ITS Managed Desktop Services launches asset management
ITS Managed Desktop Services (MDS) has expanded its service offerings to include formalized asset management. This encompasses the full lifecycle of endpoint devices and the transitions in between.
In the early summer of 2018, organizational changes in User Support & Engagement prompted the addition of formalized asset management as part of a broader expansion of service offerings. Carolina Computing Initiative (CCI), Endpoint Infrastructure and Workstation Engineering services all came into MDS as part of a comprehensive desktop management service.
With the addition of a dedicated asset manager, MDS is now completely staffed and can fully manage the endpoint computing environments for their customer base, reducing desktop support needs and unnecessary technical overhead.
Asset management is included as a service under the MDS S.M.A.R.T. management model, which stands for Strategic Management of your Applications, computer Resources and Training.
Asset management benefits ITS and ITS’ campus customers through improved security and audit reporting for covered devices, asset forecasting, financial benefits with waste reduction and informed purchasing, said Anne Vail, MDS Manager.
Now that the new asset management processes and systems are in place, MDS has hired an Asset Manager. Lucas Fountaine, “Luke,” started April 8, 2019. He comes to ITS from State University of New York at Fredonia, where he worked in a variety of MDS-related roles.
This new Asset Manager role is primarily focused on full lifecycle asset strategy and management while also providing secondary expertise in the endpoint infrastructure and workstation engineering functions of MDS.
Much groundwork was needed
Getting to this point of having a formalized asset management system and an asset manager was a tremendous undertaking. MDS started pursuing an asset management program in fall 2017. Work began in earnest, first with an ITS refresh plan, followed by the expansion into MDS contracted customers.
Among the many steps in this process, MDS staffers developed a point in time inventory. To do so, they conducted physical inventories across their customer base, collected and examined information from various data sources and from the limited number of units that had their own lists. MDS workers reviewed and cross referenced departmental off-campus use agreements. They compared surplus records. They scoured Active Directory, SCCM and Carolina’s JAMF software management records. They analyzed reports showing which devices had — and had not — connected to the network in the last six months. They also used network discovery tools to identify devices connecting to covered VLANs. All of this was to reach a starting point with an actual confirmed inventory of endpoint devices.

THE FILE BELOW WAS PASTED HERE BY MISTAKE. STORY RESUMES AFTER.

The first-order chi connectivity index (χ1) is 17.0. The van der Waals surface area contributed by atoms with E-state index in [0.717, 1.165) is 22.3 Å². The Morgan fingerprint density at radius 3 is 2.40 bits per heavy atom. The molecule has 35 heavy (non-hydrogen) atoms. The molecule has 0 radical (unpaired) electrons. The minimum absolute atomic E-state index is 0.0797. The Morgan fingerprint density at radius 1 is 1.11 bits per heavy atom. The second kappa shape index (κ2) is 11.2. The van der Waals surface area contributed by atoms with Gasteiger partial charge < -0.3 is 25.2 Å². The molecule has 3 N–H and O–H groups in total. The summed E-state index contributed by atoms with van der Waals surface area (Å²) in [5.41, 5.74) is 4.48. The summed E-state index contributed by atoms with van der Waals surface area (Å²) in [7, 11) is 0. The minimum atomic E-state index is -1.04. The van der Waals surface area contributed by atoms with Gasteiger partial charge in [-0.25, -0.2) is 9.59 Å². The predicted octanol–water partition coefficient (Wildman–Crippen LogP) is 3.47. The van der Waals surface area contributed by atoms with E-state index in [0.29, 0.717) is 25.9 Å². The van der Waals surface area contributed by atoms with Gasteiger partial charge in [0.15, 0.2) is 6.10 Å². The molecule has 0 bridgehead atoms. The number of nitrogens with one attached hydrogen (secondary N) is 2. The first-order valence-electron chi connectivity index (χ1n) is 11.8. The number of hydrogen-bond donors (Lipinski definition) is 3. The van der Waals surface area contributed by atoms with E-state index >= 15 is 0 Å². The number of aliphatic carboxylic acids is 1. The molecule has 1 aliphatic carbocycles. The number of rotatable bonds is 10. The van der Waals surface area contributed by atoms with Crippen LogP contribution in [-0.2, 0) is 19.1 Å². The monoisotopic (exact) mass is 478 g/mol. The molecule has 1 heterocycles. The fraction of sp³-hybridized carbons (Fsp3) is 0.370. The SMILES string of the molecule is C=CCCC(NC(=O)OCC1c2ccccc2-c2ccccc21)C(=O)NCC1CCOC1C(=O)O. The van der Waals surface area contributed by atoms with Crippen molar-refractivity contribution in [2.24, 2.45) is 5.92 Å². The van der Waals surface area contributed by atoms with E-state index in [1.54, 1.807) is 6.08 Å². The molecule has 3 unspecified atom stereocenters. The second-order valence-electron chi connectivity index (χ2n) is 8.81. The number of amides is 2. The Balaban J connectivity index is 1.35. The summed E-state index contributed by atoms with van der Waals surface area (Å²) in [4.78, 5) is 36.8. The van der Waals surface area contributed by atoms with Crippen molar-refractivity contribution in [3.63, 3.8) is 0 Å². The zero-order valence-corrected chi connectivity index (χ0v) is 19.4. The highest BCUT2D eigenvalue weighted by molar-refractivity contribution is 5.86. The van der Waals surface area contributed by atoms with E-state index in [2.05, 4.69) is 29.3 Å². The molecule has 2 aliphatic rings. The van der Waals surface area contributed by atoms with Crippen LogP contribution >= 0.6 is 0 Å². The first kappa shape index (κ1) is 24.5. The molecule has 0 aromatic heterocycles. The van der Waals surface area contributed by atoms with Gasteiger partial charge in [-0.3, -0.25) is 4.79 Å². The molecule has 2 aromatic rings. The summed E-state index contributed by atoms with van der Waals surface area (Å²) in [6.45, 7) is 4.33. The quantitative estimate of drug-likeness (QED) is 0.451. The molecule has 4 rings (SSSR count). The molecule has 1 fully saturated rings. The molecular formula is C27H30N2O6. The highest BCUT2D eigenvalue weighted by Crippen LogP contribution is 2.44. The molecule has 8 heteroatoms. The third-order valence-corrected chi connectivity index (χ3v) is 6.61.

Nothing was an authoritative source, Vail said. “We had to assemble all those pieces of data, cross-reference many times over and then shape the results into meaningful information. It was a massive undertaking.”
Emerging topic for higher ed IT
Efficient and systematic asset management is relatively new to IT departments in higher education. Many universities are still trying to get a handle on the best way to provide oversight for the lifecycle of IT assets — from planning through acquiring, managing and removing these computing devices from service.
In fact, IT asset management tools tied for No. 10 in a list of the top 10 new strategic technological investments colleges and universities would be spending the most time implementing, planning and tracking in 2018. This list was a report from the Educause Center for Analysis and Research, called Higher Education’s 2018 Trend Watch and Top 10 Strategic Technologies
How it works
So how does the ITS asset management system work? MDS enrolls ITS endpoint computing devices in ITS management systems and monitors them for continued health and optimum performance. MDS catalogs new purchases. This includes tagging the device with a barcode and help line number, imaging the device (reloading the base operating system), and loading and deploying other software.
MDS tracks movements of computers between assigned users. MDS records these changes in the asset management system, refreshes computer software, and renames the device to reflect the change in the user. MDS also prepares for and documents all devices designated as surplus. This includes removing the hard drive, erasing data, salvaging and certifying sensitive information removal.
With this new system, ITS becomes more proactive and is better able to forecast. Managers know what devices are assigned to their team and what software is installed. They also can make informed decisions about their internal inventory needs and controls.
“The volume of data we collect is important,” Vail said.
As the asset management program collects and organizes more information, MDS will be able to slice, dice and filter a customized picture for managers based on the information they want, such as five pieces of information from the 50 or more data fields which exist for each device.
“With each inventory review, our data becomes more accurate,” Vail said. “For example, we capture both device custodians and device purpose. This is especially helpful to identify shared workstations and establish a pool of devices available for contractors.”
MDS now has a stock of new devices available for new hires and device failures through the year. MDS also has an inventory of systems available for reassignment. These are devices that have not aged out of the lifecycle yet and still provide some value in areas where secondary or task-specific devices are required.